Gallons sold per day can also be obtained with an electronic connection to the fuel controller and software solution in place. Often, POS transactions can be lost due, so capturing dispenser transactions through the fuel controller can be a good “checks and balance” to ensure that every dispensed transaction has been paid for.
Dormant dispenser detection is one of the largest benefits of electronic monitoring. Often, a dispenser may be taken out of service at store level and improperly reported to the maintenance department for repair, or not reported at all. With dispenser monitoring in place, when a dispensing position has not transacted on a certain period of time, the dispenser can be flagged for investigation. Excessive down dispensers can dramatically lower throughput during peak times and send your customers to competitors. Maintaining strong dispenser uptimes ensures that you are capturing every sale available at your locations.
Dispenser Blend ratios can often be programmed erroneously in your dispensers. Some solution providers can monitor your dispensers and tank levels to ensure that your ratios are correct and not dispensing the improper octane or grades. Operators can lose a large amount of profit when improper dispenser is occurring. These ratio blend errors can also result in expensive fines and “red tags” placed on the dispensers, taking them out of service until repaired and re-inspected.
Meters in need of calibration can also be detected by some solution providers. Software and electronic monitoring can compare the amount of product leaving the tank versus dispenser totalizers on groups of transactions to determine where excessive variances may be occurring. Today, some fuel operators may only “calibrate” their meters once a year through an annual preventative maintenance program. But, what happens when the meter goes off strike during the following year? This often results in under or over dispensing to customers. Detecting problem meters and addressing quickly can lower profit losses and avoid state regulatory fines.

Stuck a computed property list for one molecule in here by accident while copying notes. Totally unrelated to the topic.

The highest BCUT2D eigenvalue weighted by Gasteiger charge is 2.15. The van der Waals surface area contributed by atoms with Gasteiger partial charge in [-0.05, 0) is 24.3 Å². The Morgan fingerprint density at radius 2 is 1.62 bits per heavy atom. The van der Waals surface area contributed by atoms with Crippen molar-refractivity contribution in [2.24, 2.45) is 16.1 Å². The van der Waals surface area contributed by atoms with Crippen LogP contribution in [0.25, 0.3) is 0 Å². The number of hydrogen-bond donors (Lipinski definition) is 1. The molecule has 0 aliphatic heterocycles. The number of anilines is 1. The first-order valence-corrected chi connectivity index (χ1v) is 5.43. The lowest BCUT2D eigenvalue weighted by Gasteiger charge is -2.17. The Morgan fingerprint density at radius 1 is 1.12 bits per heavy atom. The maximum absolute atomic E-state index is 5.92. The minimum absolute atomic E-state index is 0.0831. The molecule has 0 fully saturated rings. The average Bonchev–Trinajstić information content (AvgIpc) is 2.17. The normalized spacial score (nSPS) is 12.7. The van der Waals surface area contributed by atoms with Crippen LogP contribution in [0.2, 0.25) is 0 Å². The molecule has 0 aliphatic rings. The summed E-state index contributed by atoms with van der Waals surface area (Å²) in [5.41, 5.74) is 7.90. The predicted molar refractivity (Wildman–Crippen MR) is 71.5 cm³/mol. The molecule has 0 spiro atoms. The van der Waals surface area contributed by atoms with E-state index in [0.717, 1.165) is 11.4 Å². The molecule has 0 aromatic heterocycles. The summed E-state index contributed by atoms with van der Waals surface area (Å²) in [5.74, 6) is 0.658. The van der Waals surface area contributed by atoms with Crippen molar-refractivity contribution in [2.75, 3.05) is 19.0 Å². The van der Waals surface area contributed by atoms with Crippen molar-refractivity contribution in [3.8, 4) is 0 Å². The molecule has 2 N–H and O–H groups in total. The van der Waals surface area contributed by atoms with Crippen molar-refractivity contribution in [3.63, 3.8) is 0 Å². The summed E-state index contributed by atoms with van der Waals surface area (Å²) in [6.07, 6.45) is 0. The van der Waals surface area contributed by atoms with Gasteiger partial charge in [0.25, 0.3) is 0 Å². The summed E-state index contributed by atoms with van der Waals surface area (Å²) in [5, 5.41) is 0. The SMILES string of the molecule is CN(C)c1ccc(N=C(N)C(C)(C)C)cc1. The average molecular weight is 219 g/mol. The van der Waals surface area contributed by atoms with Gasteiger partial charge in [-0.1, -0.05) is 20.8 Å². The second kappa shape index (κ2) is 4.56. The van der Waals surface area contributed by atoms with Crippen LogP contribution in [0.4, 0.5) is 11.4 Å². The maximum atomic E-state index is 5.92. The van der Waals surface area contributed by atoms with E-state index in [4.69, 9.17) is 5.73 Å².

In summary, these are just a few of the ways to use technology to increase staff efficiency, throughput, customer satisfaction, and overall fuel profits. The investment in technology can result in immediate benefit to many parts of your business.
About Warren Rogers Associates
Founded in 1979 by Dr. Warren Rogers, Warren Rogers Associates pioneered the development of Statistical Inventory Reconciliation Analysis (SIRA) as a means of monitoring underground fuel tanks and associated lines. SIRA was certified in accordance with EPA requirements and has been used by petroleum marketers for more than thirty years to provide UST leak detection compliance. Warren Rogers also invented Continual Inventory Reconciliation Analysis (CIRA) for fuel management, which has become the industry standard.
Today, Warren Rogers specializes in statistical analysis and precision fuel system diagnostics for the retail petroleum industry. The Warren Rogers system is fully deployed in the cloud to provide customers with real-time access to fueling data anytime and anyplace. Recent initiatives include the deployment of a secure procurement application for delivery forecasting and product dispatch, the development of KPI Measures of the financial impact of tank system maintenance activities, and advanced delivery audit. In addition, all Warren Rogers solutions are PCI compliant and eliminate any reliance upon the use of a customer’s VPN for access to store devices. Warren Rogers holds numerous U.S., European and Canadian patents for these applications. For more information, please visit www.warrenrogers.com.